How to switch to Automated Software Testing

How to switch to Automated Software Testing

Authored by Ameex Technologies on 22 Oct 2018

As most in the IT industry know, manual software testing requires a lot of time and effort, to ensure that the code is working correctly. And besides the testing, itself, manual testers also need to record their findings, which are a different kind of work, in and of itself. The main benefit of automated testing, however, is that it will eliminate all of these problems.

Nevertheless, manual testing is still functional, especially when drawing many insights that the automated testing could miss. Regardless, automated testing is exceptionally well suited for projects that require testing in the same area, over and over again, as well as projects that already went through an initial manual testing process. When implemented correctly, automated testing can and will deliver many benefits to organizations that want to provide higher-quality software at a much faster pace. 

There are, however, some challenges when transitioning from manual to automated software testing. For starters, many organizations are not prepared for the impact that this transition will have on their practices. Also, automated tests require a series of complex processes, which, in turn, need expertise in the area.

There is also the issue that, even though automation does benefit testing, there is still need for manual testing. And lastly, it's important to remember that application development teams usually start their automation at the graphical user interface (GUI) level, but these tests are expensive to create, slow to implement, and somewhat hard to maintain.

But with that said, eight steps will significantly help you in streamlining this transition. 

The Steps for a Successful Transition

Setting a Clear Set of Goals - When you start automating your tests, it's always important to establish a clear and balanced set of goals. When measured, these goals will help you identify the best approach to automation, as well as the right tools for the job.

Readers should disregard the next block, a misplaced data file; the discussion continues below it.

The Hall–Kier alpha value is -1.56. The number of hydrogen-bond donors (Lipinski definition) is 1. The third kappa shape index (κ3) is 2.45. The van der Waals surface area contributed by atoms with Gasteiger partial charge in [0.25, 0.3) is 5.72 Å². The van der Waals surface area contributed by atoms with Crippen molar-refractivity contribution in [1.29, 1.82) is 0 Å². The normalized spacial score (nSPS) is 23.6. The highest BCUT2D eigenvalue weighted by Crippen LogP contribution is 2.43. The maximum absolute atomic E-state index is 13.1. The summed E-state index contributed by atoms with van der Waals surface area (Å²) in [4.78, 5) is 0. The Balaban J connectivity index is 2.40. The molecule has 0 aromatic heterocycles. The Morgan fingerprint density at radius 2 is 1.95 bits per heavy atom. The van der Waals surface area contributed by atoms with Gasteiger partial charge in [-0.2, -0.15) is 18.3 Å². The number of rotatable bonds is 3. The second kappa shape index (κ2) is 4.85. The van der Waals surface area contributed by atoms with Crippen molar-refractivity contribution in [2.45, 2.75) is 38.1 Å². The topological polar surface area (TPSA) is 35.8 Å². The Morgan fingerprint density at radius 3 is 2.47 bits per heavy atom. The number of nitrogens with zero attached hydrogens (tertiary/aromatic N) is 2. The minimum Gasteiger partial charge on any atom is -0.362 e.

Long-Term Investment

Test automation requires a significant investment. It may also include skilled employees and an evaluation of the current state of the manual testing. It will determine the most efficient approach to the transition. In any case, it will take some time and research before you can decide which framework will work for you best.

Focus on Areas with the Greatest Benefit

Automation may not always be the best way to find various software problems. With this in mind, you should strike a healthy balance between the cost of automation and the time required for manually doing these tests. If some tests are easy to do manually, don't invest in automation here.  

Manual Testing is Still Relevant  

While almost every type of test can be automated, some are better left for manual testing. Usability as exploratory testing, for instance, work better when a person is working on the project and do not need automation.

Automation Is More Than Functional Testing

As mentioned, most teams start automation at the GUI level. But it is not the most efficient way. The make sure that you find problems faster and more comfortable, testing needs to happen at multiple levels.

Regular Maintenance and a Good Test Design

A poor test design will produce tests that will be hard to understand and maintain, as well as false positives that will waste a lot of time to research and discover. 

The Right Tools

There are a variety of tools available for automated testing. These can be either commercially available or open-source. It's advisable that you choose the ones that will work best with your team, your practices, and application targets. 

A Stable Codebase

Before you start implementing automated software testing, make sure that your codebase is stable enough so that it can withstand the demands of testing. The importance of a stable codebase is exacerbated when you have to deal with agile projects. The primary challenge will be to architect for stability. Even if the actual code and implementation frequently change in these types of projects, the code’s intent will, most likely, stay the same. 

By dedicating the necessary time and resources to your test automation efforts, you can treat this transition as any other software development project. You should develop the right strategy by setting simple, yet clear and achievable goals. Select the solutions that will match your team's skills and will work with your development style. 

If you want to learn more about automation testing and how to best make the transition; contact us today.